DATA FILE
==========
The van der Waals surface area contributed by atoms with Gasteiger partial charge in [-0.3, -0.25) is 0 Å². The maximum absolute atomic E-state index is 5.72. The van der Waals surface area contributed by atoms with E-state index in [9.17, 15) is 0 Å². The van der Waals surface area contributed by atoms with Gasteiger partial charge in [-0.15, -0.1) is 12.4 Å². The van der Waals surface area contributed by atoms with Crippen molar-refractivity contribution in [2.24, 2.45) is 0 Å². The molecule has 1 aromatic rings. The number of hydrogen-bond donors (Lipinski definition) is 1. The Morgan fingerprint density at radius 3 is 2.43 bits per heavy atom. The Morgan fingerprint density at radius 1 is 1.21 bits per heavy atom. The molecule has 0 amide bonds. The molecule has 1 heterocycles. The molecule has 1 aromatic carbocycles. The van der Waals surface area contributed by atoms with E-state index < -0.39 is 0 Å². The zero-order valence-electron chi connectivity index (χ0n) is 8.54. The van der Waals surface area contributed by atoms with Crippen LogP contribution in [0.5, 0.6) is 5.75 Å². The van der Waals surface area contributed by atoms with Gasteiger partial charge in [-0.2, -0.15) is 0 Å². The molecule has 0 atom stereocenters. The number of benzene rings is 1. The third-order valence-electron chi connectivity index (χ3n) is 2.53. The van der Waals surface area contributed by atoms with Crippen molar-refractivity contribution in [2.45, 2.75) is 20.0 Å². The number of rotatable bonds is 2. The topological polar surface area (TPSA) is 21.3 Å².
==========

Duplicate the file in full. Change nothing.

The van der Waals surface area contributed by atoms with Gasteiger partial charge in [-0.3, -0.25) is 0 Å². The maximum absolute atomic E-state index is 5.72. The van der Waals surface area contributed by atoms with E-state index in [9.17, 15) is 0 Å². The van der Waals surface area contributed by atoms with Gasteiger partial charge in [-0.15, -0.1) is 12.4 Å². The van der Waals surface area contributed by atoms with Crippen molar-refractivity contribution in [2.24, 2.45) is 0 Å². The molecule has 1 aromatic rings. The number of hydrogen-bond donors (Lipinski definition) is 1. The Morgan fingerprint density at radius 3 is 2.43 bits per heavy atom. The Morgan fingerprint density at radius 1 is 1.21 bits per heavy atom. The molecule has 0 amide bonds. The molecule has 1 heterocycles. The molecule has 1 aromatic carbocycles. The van der Waals surface area contributed by atoms with E-state index < -0.39 is 0 Å². The zero-order valence-electron chi connectivity index (χ0n) is 8.54. The van der Waals surface area contributed by atoms with Crippen LogP contribution in [0.5, 0.6) is 5.75 Å². The van der Waals surface area contributed by atoms with Gasteiger partial charge in [-0.2, -0.15) is 0 Å². The molecule has 0 atom stereocenters. The number of benzene rings is 1. The third-order valence-electron chi connectivity index (χ3n) is 2.53. The van der Waals surface area contributed by atoms with Crippen molar-refractivity contribution in [2.45, 2.75) is 20.0 Å². The number of rotatable bonds is 2. The topological polar surface area (TPSA) is 21.3 Å².